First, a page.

The opportunity to build relationships with your ideal buyers is undoubtedly on social media. B2B businesses and their team members that invest in building a thoughtful and sustainable social media presence through listening and providing value are well positioned to reap significant rewards.
33% of B2B decision makers use LinkedIn to research purchases
Social media plays a central role in digital marketing for B2B businesses of all sizes and industries. Why? Because social media offers unprecedented opportunities for targeted exposure, engagement, analysis, and sales that would be prohibitively expensive using other means.
What has become more apparent over the past year is that your buyers are looking not only at your organization’s digital presence, but also your team’s individual digital brands. Social media provides a channel for us to express our authentic professional selves in the same way we would during a lunch or dinner with a client or prospects. This is an opportunity to connect.
Trust is not easy to establish or build quickly; instead, you should be investing in the long game.
Where to Get Started with B2B Social Media
It’s important to develop a clear understanding of your objectives, capabilities, and audience preferences for engagement on social platforms. Rather than posting simply for the sake of distributing content and maintaining a regular cadence, we recommend shifting your focus to building engagement and influence by addressing these questions:
- Whom are you trying to engage with? The key word here is ‘engage’; this isn’t about pushing products or services.
- What are your audiences interested in? This is an opportunity to listen and learn.
- Where is your audience spending time? There’s no point tweeting away if your audience is always on LinkedIn.
- How are you as a business and a team presenting yourselves online? You can’t be one thing here and another thing there; consistency is key.
For B2C firms, platforms like Instagram and Facebook may be the best place to engage with prospective customers.
- There are 61 million “senior-level influencers” on LinkedIn
- 4 out of 5 people on LinkedIn “drive business decisions”
- 33% of B2B decision makers use LinkedIn to research purchases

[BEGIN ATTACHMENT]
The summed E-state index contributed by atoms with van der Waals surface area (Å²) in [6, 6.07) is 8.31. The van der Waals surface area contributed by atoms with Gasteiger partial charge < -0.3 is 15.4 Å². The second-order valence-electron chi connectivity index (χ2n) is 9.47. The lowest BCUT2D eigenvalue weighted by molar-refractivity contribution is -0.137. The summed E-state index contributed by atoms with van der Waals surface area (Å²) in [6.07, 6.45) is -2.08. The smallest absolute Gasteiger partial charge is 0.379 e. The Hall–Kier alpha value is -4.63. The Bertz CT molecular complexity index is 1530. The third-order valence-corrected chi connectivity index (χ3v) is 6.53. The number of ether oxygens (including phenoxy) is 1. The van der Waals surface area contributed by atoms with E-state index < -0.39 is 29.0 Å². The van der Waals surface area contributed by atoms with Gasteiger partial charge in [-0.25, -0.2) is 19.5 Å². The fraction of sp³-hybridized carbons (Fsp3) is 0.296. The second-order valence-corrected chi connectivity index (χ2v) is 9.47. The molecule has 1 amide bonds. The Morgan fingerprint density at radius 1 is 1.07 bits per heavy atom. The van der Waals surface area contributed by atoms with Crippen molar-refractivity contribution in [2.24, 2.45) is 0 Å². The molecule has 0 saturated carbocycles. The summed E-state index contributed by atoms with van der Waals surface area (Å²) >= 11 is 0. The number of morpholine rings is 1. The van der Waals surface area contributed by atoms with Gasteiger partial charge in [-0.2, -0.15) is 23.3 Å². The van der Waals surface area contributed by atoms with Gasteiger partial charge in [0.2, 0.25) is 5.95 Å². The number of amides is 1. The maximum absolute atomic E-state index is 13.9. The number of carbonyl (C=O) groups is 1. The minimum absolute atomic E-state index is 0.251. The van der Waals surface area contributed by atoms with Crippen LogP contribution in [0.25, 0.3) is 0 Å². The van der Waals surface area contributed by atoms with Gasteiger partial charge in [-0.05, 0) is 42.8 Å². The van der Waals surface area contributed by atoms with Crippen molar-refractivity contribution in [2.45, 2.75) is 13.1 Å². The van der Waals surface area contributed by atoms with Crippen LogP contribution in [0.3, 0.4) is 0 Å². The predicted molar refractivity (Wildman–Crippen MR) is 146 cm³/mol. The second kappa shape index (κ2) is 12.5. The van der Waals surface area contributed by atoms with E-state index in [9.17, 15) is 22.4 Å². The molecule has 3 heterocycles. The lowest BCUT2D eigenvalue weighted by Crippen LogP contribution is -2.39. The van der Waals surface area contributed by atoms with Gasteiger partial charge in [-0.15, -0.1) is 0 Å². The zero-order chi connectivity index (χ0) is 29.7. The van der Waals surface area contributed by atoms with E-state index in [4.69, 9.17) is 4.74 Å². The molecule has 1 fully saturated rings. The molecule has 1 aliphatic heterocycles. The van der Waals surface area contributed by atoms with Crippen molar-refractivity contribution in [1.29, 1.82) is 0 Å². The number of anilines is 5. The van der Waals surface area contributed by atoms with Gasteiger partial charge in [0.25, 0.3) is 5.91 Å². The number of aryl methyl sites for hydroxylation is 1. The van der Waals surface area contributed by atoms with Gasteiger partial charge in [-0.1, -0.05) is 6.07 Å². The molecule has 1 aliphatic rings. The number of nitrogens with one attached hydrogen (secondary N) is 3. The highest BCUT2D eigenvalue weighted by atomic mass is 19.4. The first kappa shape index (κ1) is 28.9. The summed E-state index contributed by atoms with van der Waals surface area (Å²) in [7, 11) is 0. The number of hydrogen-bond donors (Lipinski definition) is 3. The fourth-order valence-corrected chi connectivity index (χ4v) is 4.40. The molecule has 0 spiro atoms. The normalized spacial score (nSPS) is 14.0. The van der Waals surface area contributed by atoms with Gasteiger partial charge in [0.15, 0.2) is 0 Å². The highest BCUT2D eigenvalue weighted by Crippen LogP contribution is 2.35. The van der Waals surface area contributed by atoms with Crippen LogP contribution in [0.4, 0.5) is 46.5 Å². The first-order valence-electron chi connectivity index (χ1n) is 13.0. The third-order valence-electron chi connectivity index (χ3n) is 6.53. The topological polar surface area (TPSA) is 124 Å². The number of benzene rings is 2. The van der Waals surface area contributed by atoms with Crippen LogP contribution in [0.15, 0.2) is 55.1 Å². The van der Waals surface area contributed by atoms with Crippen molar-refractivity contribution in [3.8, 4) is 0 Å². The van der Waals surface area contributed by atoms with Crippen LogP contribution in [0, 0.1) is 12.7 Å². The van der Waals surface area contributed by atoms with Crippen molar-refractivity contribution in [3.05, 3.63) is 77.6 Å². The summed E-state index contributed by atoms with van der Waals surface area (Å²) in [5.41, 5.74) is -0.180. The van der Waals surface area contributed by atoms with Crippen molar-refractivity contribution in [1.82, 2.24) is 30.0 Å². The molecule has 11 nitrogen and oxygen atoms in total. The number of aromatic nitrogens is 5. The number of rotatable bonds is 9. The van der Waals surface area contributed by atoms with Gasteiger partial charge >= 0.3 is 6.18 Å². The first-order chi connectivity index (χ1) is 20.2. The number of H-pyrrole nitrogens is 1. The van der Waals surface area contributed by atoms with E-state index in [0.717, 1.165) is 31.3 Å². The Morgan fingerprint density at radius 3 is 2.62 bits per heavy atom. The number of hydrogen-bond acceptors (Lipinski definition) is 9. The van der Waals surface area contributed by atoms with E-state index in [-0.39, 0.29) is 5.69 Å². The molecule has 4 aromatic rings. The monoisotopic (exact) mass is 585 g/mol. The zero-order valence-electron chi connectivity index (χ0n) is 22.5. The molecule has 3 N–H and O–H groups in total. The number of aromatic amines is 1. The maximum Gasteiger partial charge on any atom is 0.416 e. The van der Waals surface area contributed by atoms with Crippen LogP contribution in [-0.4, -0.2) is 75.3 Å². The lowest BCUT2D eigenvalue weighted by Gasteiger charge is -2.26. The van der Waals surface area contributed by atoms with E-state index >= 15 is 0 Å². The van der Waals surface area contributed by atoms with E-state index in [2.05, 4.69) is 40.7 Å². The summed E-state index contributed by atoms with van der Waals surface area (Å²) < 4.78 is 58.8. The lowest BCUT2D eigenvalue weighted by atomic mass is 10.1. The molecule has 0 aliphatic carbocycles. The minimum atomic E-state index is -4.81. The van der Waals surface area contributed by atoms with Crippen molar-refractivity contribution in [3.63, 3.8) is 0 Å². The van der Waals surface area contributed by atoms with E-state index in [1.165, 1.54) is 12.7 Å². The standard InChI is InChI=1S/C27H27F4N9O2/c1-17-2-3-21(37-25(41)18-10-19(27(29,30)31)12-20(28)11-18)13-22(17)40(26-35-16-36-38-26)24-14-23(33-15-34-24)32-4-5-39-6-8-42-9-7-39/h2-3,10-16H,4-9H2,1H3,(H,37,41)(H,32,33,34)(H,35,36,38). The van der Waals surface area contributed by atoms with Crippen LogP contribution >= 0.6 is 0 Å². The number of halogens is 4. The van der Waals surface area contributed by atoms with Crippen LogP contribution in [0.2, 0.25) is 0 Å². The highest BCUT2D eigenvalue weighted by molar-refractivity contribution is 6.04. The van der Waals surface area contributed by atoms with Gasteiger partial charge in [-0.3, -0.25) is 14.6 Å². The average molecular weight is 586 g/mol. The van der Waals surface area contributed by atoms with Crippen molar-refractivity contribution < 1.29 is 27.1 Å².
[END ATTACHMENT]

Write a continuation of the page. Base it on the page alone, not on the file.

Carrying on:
Three Guiding Principles to Building Your LinedIn Presence
1. Observe, learn, then define.
The age of transactional selling is long gone, yet it’s easier for sellers to push products or services. Let’s not fall into this trap again. If you’re looking to build up valuable long-term relationships, start by investing time in understanding your audience, their interests, and their needs.
2. Give first.
Approach LinkedIn as a content creator and sharer, not as a salesperson. To build credibility and influence, you must share relevant, timely, thoughtful content that drives engagement without asking for anything in return.
3. Deliver value.
I know you’re reading this and saying ‘Duh!’ Yet just because we say we provide value, do we actually? Answering common questions, sharing unique insights, compiling useful information, and providing handy tools are just a few ways you can deliver real value.
Making the Most of LinkedIn
Building connections rather than authority on social media is where some senior executives fall short. The days of LinkedIn as simply a digital CV are long gone, yet it is also more than a digital soapbox. Making the most of LinkedIn means using it to grow your network and foster meaningful connections with real people, not an anonymous audience.
The simplest way to start is to update your personal profile with a friendlier, more authentic headshot and an interesting background image. For example you can show what your actual office space looks like or something meaningful to you.
Update the About section of your profile – make it approachable with some insight into who you are, and keep it concise. Importantly, your LinkedIn experience is not your CV. Potential employees, clients, existing team members, friends and family use it as a place to learn more about what you do and how you can help them.
You don’t have to do this yourself. If you’re pressed for time or don’t feel confident in your writing skills, you can turn to an experienced partner or colleague for help getting your LinkedIn profile to where it needs to be. What you can’t outsource, however, is genuine interest in connecting with people on digital platforms and a willingness to embrace the long game of successful social media engagement. This needs to come from within to provide a starting point for your team to build on.
To gain followers and grow your LinkedIn network, you must be an active participant. So, post regularly without bombarding your followers with irrelevant content. You can schedule a few posts each week. Also, you can actaully ask your internal team to like/share some of your posts to increase your reach and exposure.
What does this look like in practice?
Check out (and follow!) our Hyphen LinkedIn page to see how we strive to build engagement through social media.